will be referred to hereafter as the R4 File, with an appropriate
tab letter also indicated.  As originally submitted to the Board,
the R4 File contained twelve (12) documents, identified as Tabs
A-L.  Subsequently, at the prehearing conference in this appeal
on August 29, 1995, four (4) more documents-a copy of the
Invitation for Bid (IFB) for Program D201-S, dated September 10,
1993; a complete set of print orders, including the Appellant's
work estimates and other backup material,  for the fiscal year
1995 Program D201-S contract awarded to the Contractor; a blank
bid form (GPO Form 910), and a  copy of the page containing the
"Bidder's Name and Signature" block from the disputed contract;
and a copy of the specifications for Program 384-S and Purchase
Order 98396, dated November 30, 1994, awarding that contract to
the Appellant- were added to the R4 File, and labeled Tabs M-P,
respectively.  During the hearing on December 5, 1995, two
additional documents-the bid abstract for the 1996 Program D201-S
contract, and the deposition of the Mr. Richard Weiss, the first
Contracting Officer for the contract in dispute-were made part of
the R4 File, as Tabs Q and R, respectively.
    2 The court reporter's transcript for December 4, 1995, shall
    be referred to hereinafter as "Tr. I," followed by a colon
    and an appropriate page number thereafter. The transcript for
    December 5, 1995, shall be referred to hereinafter as "Tr.
    II," followed by a colon and an appropriate page number
    thereafter.  The Appellant's brief, which was submitted to
    the Board on February 29, 1996, will be referred to
    hereinafter as "App. Brf.," with an appropriate page citation
    thereafter.  The Respondent's reply brief was filed with the
    Board on April 10, 1996, and will be cited as "Res. R. Brf."
    with an appropriate page number thereafter.  Furthermore, at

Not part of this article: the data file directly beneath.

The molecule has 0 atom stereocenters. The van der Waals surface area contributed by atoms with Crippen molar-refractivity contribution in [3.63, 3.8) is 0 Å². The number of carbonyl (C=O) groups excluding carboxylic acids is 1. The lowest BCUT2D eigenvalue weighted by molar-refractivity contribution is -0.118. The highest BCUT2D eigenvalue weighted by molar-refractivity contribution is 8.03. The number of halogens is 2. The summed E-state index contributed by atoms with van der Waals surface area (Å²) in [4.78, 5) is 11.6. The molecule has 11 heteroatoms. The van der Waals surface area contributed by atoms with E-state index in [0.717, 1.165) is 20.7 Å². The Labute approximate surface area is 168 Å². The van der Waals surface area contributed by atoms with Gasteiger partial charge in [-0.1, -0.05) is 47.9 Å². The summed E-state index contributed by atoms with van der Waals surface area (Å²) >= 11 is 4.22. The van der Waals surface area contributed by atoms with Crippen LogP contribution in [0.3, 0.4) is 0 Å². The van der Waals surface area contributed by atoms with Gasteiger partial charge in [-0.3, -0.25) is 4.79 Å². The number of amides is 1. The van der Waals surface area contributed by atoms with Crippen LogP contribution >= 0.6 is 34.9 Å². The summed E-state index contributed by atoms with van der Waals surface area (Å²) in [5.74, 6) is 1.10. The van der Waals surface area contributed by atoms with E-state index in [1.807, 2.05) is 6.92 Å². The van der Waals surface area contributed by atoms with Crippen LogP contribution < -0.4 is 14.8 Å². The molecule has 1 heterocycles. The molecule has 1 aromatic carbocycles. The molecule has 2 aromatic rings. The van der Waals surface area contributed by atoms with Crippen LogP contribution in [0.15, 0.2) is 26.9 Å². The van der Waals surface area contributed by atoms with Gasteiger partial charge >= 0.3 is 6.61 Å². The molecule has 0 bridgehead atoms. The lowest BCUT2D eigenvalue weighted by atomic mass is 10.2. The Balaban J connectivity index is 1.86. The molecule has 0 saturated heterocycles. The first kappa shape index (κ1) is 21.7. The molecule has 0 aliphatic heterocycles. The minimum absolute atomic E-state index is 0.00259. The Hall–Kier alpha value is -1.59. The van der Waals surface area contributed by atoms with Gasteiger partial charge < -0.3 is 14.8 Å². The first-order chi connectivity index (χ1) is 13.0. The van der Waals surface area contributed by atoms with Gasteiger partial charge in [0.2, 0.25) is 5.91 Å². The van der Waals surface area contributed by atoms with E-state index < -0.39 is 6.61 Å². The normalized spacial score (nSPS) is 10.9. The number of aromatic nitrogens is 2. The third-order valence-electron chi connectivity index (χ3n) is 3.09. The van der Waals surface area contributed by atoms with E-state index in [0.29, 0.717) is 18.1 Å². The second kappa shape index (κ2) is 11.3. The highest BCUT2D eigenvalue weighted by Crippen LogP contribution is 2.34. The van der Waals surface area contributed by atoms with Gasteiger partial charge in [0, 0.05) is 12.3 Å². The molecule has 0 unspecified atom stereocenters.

the hearing both the Contractor and the Government introduced
    additional documentary evidence, which shall be referred to
    hereinafter as "App. Exh. No.," and "Gov. Exh. No.,"
    respectively, with an appropriate number thereafter.
3 On December 1, 1995, prior to the hearing in this matter, the
Respondent filed a motion in limine with the Board seeking to
prevent the Appellant from introducing any evidence relative to
the Government's modification of its multi-part forms
specifications, on the ground that such matters are excluded by
Rule 407 of the Federal Rules of Evidence as "subsequent remedial
measures."  See Motion in Limine, dated December 1, 1995, at 2
(citing Noble v. McClatchy Newspapers, 533 F.2d 1081 (9th Cir.
1975); Boeing Airplane v. Brown, 291 F.2d 310 (9th Cir. 1961);
FED. R. EVID. 407).  At the hearing, it was evident that the
motion, which was marked as "Government Motion No. 1" (Tr. I:
10), was directed at App. Exh. No. 9, which concerned changes in
the language of Program C369-S, a different multi-part forms
contract than the one at issue (Tr. I: 10-11, 217-18).  The
thrust of the Respondent's argument was that to the extent that
App. Exh. No. 9 was meant to prove the Government's "negligence
or culpability" with respect to Program D201-S, it was
inadmissible under Rule 407, which has as its primarily objective
the protection of a party's right to make changes without fear
that its litigation position will be adversely affected (Tr. I:
15).  See Motion in Limine, at 1-2.  The Appellant, on the other
hand, argued that GPO's reliance on Rule 407 was misplaced in
this case because its principal use is in negligence cases, not
disputes involving the interpretation of contract language, as
here (Tr. I: 12-13).  Moreover, the Contractor claimed that App.
Exh. No. 9 had one purpose only, namely, "to show that the
Government interprets the word 'copies' to be different from the
word 'sets,'" and its "implication is that a reasonable
individual would not make a substantial change in wording on a
contract if that wording-if the two words had identical
meaning[.]" (Tr. I: 13-14).  Before the close of the hearing on
December 4, 1995, when the evidence showed conclusively that
Program C369-S was not the "follow on" contract to the one in
dispute, and was not otherwise in the chain of Program D201-S
contracts, the Board granted the Respondent's motion in limine,
and rejected App. Exh. No. 9 (Tr. I: 238-41).  The Board's ruling
rested primarily on two grounds.  First, it shared GPO's doubts
about the relevancy of  Program C369-S' contract language in the
context of this case (Tr. I: 238).  See Professional Printing of
Kansas, Inc., GPO BCA 02-93 (May 19, 1995), slip op. at 23-24,
fn. 38, 1995 WL 488488 (copies of samples printed by another
contractor, and copies of forms subsequently printed by the
appellant and approved in a press-sheet inspection were
irrelevant to a dispute involving rejected forms); Universal
Printing Co., GPO BCA 9-90 (June 22, 1994), slip op. at 26, fn.
27, 1994 WL 377586 (price quotation from a company which did no
work for contractor was inadmissible); RD Printing Associates,
Inc., GPO BCA 2-92 (December 16, 1992), slip. op. at 10, 13, fns.
11, 15, 1992 WL 516088 (memorandum from customer-agency employee
supporting contractor's interpretation of the contract, and the